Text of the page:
Filipino Golfer Yuka Saso Makes History By Winning The 2021 US Open
Yuka Saso made history by becoming the 76th US Women's Open champion. Here's everything you need to know about the pro golfer and Gen.T honouree
At 19 years old Yuka Saso has made history. The professional golfer and Gen.T honouree won the women’s US Open, becoming the first Filipino player to win a major golf tournament.
While Saso had a rough start in the tournament, she ended by besting Japan’s Nasa Hataoka in the third hole of a sudden death playoff, cementing herself as the winner of the 76th US Women’s Open golf championship at the Olympic Club in San Francisco.
During a post-match press conference over Zoom, Saso told Tatler Asia that nerves had started to kick in after her wobbly start. "I just wanted to stay focused and stay in the zone," she said, adding that the constant support from her fans and team kept her going. "There were so many people holding up Philippines flags. It made me really happy,” she told Reuters.
Despite her string of recent successes, Saso admits that she did not expect to win such a major tournament so soon. "I always get nervous at tournaments. [But] I just stayed focused on my routine, on myself, and I trusted the process. Hard work paid off, I guess," she said to Tatler Asia.
Saso says she's now focusing her attention on the next tournament. "This is a very special win. But this is just the start."
Here's nine things you need to know about the Gen.T honouree and her historic achievement.
1. She's the first Filipino to win the US Open
Yuka Saso is the first Filipino person to ever win the tournament, which is one of four major tournaments in the golfing calendar.
"We are so very proud of Yuka's fantastic win. We have recognised her talent since she was 12 years old," says Enrique K Razon Jr, chairman, president and executive director of ICTSI, one of Saso's major sponsors. "Deep down, we always knew she would be a champion. It is just the tonic the country needs in this crisis."
2. She's now eligible for full LPGA Tour membership
According to The Golf Channel, this victory “solidified a five-year LPGA (Ladies Professional Golf Association) exemption, including full status for the rest of the season, a recent rule change made by the LPGA”. This means she automatically qualifies to play in all LPGA competitions.
Saso was initially non-committal about whether she’d commit to playing full time with the LPGA Tour. “I'm going to talk to my dad, my family about it, and we are going to decide after,” Saso said to Golf Digest. Later, Saso made a statement to confirm she would accept the membership.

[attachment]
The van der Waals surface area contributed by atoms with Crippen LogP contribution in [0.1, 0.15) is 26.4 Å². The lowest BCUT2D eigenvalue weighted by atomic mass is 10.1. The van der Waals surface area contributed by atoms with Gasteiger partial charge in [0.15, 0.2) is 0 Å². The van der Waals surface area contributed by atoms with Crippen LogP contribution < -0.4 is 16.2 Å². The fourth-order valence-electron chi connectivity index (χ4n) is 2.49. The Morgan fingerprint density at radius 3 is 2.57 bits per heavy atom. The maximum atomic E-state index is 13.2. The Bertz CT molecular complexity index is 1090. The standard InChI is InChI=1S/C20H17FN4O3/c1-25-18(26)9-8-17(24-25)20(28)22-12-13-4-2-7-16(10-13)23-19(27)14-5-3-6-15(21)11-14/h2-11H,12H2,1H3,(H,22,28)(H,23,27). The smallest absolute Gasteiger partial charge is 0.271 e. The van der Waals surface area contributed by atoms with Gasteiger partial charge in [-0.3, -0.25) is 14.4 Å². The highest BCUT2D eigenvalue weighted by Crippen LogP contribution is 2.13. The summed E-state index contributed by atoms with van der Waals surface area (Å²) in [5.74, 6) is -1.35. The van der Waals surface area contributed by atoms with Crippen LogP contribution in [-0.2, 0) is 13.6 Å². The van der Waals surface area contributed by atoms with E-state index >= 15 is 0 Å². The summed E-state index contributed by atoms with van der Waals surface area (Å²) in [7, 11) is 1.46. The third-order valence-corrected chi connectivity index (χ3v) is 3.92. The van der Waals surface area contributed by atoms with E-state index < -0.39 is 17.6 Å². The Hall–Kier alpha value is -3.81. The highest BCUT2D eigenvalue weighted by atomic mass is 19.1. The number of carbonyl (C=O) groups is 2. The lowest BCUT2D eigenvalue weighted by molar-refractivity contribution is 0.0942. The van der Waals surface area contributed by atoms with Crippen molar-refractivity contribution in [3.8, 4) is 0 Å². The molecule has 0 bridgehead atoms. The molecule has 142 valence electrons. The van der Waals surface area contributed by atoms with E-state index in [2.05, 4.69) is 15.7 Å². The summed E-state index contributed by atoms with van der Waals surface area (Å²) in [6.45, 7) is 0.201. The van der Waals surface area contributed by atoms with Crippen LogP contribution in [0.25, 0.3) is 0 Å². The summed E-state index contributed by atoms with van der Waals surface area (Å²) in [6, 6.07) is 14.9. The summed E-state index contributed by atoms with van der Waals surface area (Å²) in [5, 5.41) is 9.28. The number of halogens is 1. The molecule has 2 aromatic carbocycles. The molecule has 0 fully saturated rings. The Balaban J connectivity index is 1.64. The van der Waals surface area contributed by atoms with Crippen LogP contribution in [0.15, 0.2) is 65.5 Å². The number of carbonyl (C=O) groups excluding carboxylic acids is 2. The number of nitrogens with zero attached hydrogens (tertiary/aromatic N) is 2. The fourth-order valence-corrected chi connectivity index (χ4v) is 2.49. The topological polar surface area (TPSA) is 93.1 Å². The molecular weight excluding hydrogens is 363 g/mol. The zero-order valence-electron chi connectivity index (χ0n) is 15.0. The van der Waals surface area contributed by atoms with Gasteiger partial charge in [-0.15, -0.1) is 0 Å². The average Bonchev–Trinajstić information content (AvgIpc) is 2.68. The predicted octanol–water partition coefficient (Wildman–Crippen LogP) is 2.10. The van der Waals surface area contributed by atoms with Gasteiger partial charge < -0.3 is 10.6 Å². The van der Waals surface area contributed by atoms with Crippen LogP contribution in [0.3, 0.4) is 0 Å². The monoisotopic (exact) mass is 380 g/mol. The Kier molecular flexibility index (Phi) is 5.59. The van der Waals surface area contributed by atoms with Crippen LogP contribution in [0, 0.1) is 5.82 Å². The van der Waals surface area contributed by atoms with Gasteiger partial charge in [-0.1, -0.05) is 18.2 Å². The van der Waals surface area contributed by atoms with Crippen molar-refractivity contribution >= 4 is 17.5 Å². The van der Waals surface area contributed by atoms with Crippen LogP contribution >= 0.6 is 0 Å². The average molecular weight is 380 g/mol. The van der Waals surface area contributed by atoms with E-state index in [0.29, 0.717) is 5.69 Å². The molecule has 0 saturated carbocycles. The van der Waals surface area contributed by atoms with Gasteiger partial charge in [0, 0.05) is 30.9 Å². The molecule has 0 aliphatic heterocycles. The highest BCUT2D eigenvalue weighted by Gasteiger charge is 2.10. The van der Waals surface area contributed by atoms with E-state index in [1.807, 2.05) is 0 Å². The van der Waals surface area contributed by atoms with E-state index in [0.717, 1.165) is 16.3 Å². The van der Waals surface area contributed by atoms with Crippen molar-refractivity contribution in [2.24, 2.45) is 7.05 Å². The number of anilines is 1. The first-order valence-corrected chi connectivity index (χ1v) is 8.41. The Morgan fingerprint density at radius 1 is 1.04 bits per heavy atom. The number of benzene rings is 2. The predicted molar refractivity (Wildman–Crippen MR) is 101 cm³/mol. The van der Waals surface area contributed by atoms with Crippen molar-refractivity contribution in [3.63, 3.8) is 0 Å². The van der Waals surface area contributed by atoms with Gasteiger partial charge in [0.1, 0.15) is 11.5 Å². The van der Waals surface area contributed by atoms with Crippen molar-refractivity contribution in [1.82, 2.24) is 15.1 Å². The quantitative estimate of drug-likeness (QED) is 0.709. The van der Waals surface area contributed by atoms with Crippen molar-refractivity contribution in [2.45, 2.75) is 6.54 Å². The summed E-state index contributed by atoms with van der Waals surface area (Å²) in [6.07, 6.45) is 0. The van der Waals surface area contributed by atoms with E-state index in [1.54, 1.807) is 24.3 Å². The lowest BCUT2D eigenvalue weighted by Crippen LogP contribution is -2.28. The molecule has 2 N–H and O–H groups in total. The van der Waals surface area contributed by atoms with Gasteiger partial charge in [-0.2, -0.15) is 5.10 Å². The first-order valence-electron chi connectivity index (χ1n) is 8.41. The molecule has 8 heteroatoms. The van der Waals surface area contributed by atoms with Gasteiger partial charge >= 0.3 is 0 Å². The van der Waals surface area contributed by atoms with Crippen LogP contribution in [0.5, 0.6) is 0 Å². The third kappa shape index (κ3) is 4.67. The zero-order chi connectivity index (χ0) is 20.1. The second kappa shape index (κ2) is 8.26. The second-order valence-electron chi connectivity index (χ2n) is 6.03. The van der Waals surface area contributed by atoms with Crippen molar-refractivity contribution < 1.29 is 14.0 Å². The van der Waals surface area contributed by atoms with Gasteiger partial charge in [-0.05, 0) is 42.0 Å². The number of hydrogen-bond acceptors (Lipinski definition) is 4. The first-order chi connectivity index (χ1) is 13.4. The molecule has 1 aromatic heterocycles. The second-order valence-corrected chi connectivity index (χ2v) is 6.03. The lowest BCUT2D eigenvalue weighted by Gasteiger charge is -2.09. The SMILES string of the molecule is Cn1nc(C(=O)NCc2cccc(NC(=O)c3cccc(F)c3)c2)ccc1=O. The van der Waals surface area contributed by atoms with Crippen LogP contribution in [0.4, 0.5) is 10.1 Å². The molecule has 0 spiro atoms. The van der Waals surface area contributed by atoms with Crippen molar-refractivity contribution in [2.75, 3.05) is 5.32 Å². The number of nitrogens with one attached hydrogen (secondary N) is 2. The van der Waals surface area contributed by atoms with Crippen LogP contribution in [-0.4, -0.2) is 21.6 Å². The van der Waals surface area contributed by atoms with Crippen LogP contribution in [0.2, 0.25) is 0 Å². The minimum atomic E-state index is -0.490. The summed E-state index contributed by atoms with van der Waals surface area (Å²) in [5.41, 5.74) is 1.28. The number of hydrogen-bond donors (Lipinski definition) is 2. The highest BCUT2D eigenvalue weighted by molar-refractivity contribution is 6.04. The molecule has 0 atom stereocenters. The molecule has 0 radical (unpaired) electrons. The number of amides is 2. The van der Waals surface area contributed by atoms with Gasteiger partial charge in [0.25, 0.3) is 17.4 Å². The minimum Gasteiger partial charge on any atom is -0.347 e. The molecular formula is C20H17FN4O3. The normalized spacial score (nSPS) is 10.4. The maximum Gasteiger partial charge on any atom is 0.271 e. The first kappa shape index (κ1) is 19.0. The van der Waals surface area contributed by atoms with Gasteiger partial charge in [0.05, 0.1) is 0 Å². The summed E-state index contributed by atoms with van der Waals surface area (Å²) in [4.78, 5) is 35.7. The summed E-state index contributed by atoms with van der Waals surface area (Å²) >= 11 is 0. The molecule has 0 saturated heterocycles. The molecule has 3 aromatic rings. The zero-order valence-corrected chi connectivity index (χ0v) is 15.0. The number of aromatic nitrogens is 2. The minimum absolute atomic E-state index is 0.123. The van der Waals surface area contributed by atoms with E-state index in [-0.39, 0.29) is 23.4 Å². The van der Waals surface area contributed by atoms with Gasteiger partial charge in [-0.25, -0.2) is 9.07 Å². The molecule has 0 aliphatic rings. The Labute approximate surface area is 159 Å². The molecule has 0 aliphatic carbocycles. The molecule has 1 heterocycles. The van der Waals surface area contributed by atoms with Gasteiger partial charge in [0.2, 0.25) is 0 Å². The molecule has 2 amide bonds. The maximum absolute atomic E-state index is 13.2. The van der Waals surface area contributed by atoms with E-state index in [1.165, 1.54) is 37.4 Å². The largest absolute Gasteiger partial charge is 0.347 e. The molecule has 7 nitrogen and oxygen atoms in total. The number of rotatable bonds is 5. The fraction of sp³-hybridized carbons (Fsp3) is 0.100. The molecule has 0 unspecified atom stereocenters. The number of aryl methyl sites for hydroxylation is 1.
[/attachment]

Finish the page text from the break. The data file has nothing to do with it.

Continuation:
3. Saso is the competition's joint youngest winner
Yuka Saso and South Korea's Park Inbee are the youngest champions at the women's game's oldest major. Saso turned 19 years, 11 months and 17 days old on the day she won the tournament, which is the same age Park was when she won the title.
4. She is a double gold medallist
At the 2018 Asian Games, Saso brought home two gold medals for the Philippines. She won the individual and women's team events.
5. She used to live in Japan
Saso moved to Japan when she was around five years old. "I couldn't speak Japanese and I didn't have any friends so my dad brought me to the driving range, to the golf course. That's the only thing that I did," she told The Olympics.
6. She looks up to golfer Rory Mcllroy
"When I was nine I said to my dad, 'I want to be a professional golfer like Rory [McIlroy].'" She told The Olympics that she watches Rory almost every day on YouTube, saying: “I watch him [for] maybe an hour or so, and then I watch a movie and sleep."
The golfer even received support from Mcllroy on social media prior to the games. "Rory said, 'Get that trophy,' and I did. So thank you, Rory," she said to Reuters.
Saso said she began watching him when she was 13 years old, when he won the US Open. "I was not expecting him to notice me, so I am really happy! But I would be happier if I see him in person," she told Tatler Asia.
7. She went pro in November 2019
According to the Japan Times, she rose in the ranks after “earning her Japan LPGA card and started working out of Masashi 'Jumbo' Ozaki’s practice facility. She has won two titles on the Japanese tour and sits fourth on the money list this season."
8. Family is very important to her
"I am very thankful for my family. They have sacrificed a lot for me. This is not the end of my journey. Now we have to move on and focus on what is next," she told Tatler Asia.
"I am happy I won. But most importantly I am so thankful for my family. They have been there since the start. That made me emotional. I am really thankful, but I will still have to keep on working hard, so I hope that everyone can still support me throughout my career."